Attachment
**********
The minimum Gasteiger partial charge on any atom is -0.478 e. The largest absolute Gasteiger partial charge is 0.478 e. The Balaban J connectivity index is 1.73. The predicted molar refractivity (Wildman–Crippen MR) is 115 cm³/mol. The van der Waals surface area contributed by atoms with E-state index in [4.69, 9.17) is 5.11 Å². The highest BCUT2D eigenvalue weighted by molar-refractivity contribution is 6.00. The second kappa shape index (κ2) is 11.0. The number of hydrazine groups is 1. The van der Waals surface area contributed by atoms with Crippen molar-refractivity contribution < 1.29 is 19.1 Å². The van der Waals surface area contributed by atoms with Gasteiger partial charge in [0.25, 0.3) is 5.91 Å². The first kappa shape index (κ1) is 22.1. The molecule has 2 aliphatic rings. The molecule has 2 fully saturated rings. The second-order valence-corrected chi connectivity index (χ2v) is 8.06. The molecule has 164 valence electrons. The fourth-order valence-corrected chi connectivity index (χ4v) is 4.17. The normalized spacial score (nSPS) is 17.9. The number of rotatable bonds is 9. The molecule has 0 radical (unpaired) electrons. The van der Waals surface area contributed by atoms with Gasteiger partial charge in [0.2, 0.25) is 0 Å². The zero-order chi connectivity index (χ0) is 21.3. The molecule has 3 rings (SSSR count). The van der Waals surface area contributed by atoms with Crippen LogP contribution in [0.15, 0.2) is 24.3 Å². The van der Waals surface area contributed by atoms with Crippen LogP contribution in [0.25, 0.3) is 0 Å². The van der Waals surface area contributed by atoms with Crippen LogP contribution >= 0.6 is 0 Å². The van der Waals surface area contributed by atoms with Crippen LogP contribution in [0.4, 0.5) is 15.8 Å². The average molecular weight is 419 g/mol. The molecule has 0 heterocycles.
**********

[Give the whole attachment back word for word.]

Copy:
The minimum Gasteiger partial charge on any atom is -0.478 e. The largest absolute Gasteiger partial charge is 0.478 e. The Balaban J connectivity index is 1.73. The predicted molar refractivity (Wildman–Crippen MR) is 115 cm³/mol. The van der Waals surface area contributed by atoms with E-state index in [4.69, 9.17) is 5.11 Å². The highest BCUT2D eigenvalue weighted by molar-refractivity contribution is 6.00. The second kappa shape index (κ2) is 11.0. The number of hydrazine groups is 1. The van der Waals surface area contributed by atoms with Crippen molar-refractivity contribution < 1.29 is 19.1 Å². The van der Waals surface area contributed by atoms with Gasteiger partial charge in [0.25, 0.3) is 5.91 Å². The first kappa shape index (κ1) is 22.1. The molecule has 2 aliphatic rings. The molecule has 2 fully saturated rings. The second-order valence-corrected chi connectivity index (χ2v) is 8.06. The molecule has 164 valence electrons. The fourth-order valence-corrected chi connectivity index (χ4v) is 4.17. The normalized spacial score (nSPS) is 17.9. The number of rotatable bonds is 9. The molecule has 0 radical (unpaired) electrons. The van der Waals surface area contributed by atoms with Gasteiger partial charge in [0.2, 0.25) is 0 Å². The zero-order chi connectivity index (χ0) is 21.3. The molecule has 3 rings (SSSR count). The van der Waals surface area contributed by atoms with Crippen LogP contribution in [0.15, 0.2) is 24.3 Å². The van der Waals surface area contributed by atoms with Crippen LogP contribution in [0.25, 0.3) is 0 Å². The van der Waals surface area contributed by atoms with Crippen LogP contribution >= 0.6 is 0 Å². The van der Waals surface area contributed by atoms with Crippen LogP contribution in [0.4, 0.5) is 15.8 Å². The average molecular weight is 419 g/mol. The molecule has 0 heterocycles.